Beira, 1 April 2019 – World Health Organization (WHO) Regional Director for Africa, Dr Matshidiso Moeti, took a first-hand look at response efforts to save lives and protect health for the people in Beira, the city hardest hit by Cyclone Idai in Mozambique.
“The next few weeks are crucial and speed is of the essence if we are to save lives and limit suffering,” said Dr Moeti after visiting devastated communities and witnessing the damage to health centres caused by the cyclone.
To expand the emergency response, WHO has deployed experts, including epidemiologists, logisticians and disease-prevention experts, to build a 40-strong team.
Restoring regular health services is equally imperative as mitigating the spread of cholera and other diseases, Dr Moeti stressed. “I saw the paediatric ward of Pontagera Health Centre had been completely destroyed, the roof had been torn off and the equipment and supplies ruined by water. We must do everything we can to protect the people of Mozambique from a disease outbreak or other health problems caused by lack of access to essential services,” she said.
WHO is helping to restore primary care services so that facilities can deliver essential services, including immunization, basic treatment for common illnesses, acute malnutrition and maternal care while ensuring the ongoing supply of medications for people living with HIV, tuberculosis or diabetes.
Also of concern, Dr Moeti emphasized, are the health workers whose own families and homes have been affected. WHO is working to support them in their health care roles as well as rehabilitating the health facilities where they work.
On her visit to Beira, Dr Moeti visited the Central Hospital, a general health centre, a cholera treatment centre and two field hospitals set up by emergency medical teams from Italy and Portugal. She also visited a health clinic in a settlement camp where more than 1000 people are living temporarily.
Planning for cholera has been one of the Organization’s top priorities in its support to the Ministry of Health for this emergency. WHO has deployed cholera specialists and supported the deployment of supplies, including life-saving intravenous fluids, diagnostic tests, oral rehydration solution and other medical supplies to support cholera treatment centres.
As of this week, 500 beds are now open in seven cholera treatment centres across the affected area, with plans to boost the capacity significantly to cope with an expected increase in cases. WHO is training 30 health workers on case management for cholera and on setting and monitoring standards and protocols in those centres.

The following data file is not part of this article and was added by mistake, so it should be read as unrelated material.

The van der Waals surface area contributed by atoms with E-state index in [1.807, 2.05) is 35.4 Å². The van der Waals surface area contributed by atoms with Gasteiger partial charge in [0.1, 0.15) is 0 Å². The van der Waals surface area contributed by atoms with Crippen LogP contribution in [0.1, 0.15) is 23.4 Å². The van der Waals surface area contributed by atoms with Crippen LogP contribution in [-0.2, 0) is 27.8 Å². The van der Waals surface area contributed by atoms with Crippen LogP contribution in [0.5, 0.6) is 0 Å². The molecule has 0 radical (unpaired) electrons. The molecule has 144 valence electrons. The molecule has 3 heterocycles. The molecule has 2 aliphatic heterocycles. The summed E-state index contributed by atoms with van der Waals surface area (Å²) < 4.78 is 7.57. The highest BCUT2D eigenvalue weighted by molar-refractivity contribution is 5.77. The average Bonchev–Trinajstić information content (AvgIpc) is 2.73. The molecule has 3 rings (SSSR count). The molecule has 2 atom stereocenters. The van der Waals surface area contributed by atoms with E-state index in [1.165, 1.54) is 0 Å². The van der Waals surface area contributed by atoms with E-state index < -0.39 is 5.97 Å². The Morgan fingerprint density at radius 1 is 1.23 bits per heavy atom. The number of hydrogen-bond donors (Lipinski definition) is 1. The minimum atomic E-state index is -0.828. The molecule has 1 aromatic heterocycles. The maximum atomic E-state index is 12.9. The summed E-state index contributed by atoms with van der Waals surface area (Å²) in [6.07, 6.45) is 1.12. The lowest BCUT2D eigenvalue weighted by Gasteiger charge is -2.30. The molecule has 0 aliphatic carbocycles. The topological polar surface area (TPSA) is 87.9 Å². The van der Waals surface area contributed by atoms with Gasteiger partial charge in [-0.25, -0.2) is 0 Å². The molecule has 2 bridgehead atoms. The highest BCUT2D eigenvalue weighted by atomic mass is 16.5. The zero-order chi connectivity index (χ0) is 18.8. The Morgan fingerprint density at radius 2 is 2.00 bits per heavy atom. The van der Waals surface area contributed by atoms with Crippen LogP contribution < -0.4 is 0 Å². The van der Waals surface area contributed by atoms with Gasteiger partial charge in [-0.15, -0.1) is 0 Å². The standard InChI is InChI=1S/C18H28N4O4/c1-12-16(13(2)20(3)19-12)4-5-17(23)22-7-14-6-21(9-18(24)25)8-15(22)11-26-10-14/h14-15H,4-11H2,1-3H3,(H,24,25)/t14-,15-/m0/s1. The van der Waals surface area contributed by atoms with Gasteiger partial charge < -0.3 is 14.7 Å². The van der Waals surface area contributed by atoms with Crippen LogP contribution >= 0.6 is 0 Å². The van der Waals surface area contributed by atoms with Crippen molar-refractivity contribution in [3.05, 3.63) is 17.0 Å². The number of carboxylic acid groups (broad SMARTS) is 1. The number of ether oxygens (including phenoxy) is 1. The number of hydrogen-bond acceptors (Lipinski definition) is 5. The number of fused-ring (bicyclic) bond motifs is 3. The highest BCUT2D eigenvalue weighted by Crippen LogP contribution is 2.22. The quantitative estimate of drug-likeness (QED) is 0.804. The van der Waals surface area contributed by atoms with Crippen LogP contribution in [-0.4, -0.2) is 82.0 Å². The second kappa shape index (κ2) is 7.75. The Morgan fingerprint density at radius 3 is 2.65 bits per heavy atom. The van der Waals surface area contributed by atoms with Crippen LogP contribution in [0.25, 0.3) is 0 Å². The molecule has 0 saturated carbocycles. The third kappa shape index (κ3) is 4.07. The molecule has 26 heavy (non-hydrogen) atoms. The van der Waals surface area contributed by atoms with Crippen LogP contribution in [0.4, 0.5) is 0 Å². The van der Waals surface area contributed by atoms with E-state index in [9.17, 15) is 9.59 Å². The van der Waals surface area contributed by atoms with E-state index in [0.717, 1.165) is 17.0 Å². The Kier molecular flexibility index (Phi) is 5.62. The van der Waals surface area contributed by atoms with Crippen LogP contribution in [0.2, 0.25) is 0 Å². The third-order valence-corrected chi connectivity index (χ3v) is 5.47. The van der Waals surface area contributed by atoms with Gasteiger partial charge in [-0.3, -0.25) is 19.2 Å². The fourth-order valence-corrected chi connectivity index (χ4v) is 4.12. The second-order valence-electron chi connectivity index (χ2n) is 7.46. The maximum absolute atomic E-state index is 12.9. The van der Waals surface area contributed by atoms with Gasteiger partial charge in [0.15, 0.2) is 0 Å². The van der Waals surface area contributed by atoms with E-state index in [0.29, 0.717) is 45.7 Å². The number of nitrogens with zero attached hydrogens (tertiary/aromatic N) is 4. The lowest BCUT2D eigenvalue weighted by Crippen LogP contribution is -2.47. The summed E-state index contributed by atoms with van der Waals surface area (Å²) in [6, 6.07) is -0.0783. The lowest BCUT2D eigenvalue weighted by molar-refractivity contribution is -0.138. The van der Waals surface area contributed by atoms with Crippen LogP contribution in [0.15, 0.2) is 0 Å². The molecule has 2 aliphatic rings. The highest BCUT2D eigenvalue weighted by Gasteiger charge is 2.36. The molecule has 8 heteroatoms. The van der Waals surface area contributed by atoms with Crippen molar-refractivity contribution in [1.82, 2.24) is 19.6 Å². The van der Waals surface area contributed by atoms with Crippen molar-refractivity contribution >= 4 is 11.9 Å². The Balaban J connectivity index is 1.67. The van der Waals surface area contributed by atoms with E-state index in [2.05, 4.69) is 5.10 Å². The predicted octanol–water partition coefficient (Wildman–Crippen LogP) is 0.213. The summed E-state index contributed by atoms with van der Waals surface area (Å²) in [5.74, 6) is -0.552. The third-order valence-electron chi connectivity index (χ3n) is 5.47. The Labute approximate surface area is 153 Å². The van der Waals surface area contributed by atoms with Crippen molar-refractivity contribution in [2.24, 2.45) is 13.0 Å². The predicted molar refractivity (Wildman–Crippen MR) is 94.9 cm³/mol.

More than 900 000 doses of oral cholera vaccine from the global stockpile for emergency use are due to arrive in Beira tomorrow (Tuesday 2 April), and the Government and partners, including UNICEF, Federation of the Red Cross, Médecins Sans Frontières and Save the Children, are working around the clock to start the vaccination campaign on Wednesday, 3 April.
As of 1 April, a total of 1052 cases of cholera have been reported by the Ministry of Health, and more are expected due to the increasing numbers of people coming to health centres with acute watery diarrhoea.
At high risk of cholera infection are more than 128 000 people living in temporary shelters with unsafe water supply and poor sanitation – a high-risk environment for the spread of cholera, dysentery and other diarrhoeal diseases.
WHO is also preparing for increased cases of malaria, following the floods in this already high-risk zone. More than 750 000 insecticide-treated bednets are on the way for distribution in the affected areas. Supplies of rapid diagnostic tests and antimalarial drugs are being directed to the area.
WHO is supporting the setting up of an early warning disease surveillance system for the rapid detection of disease outbreaks. It is also working with national authorities to boost laboratory capacity and ensure that rapid diagnostic tests are available.
WHO estimates the funds required for the health response for the next three months is around US$ 40 million. The WHO Contingency Fund for Emergencies has allocated US$ 4.6 million to support the response thus far.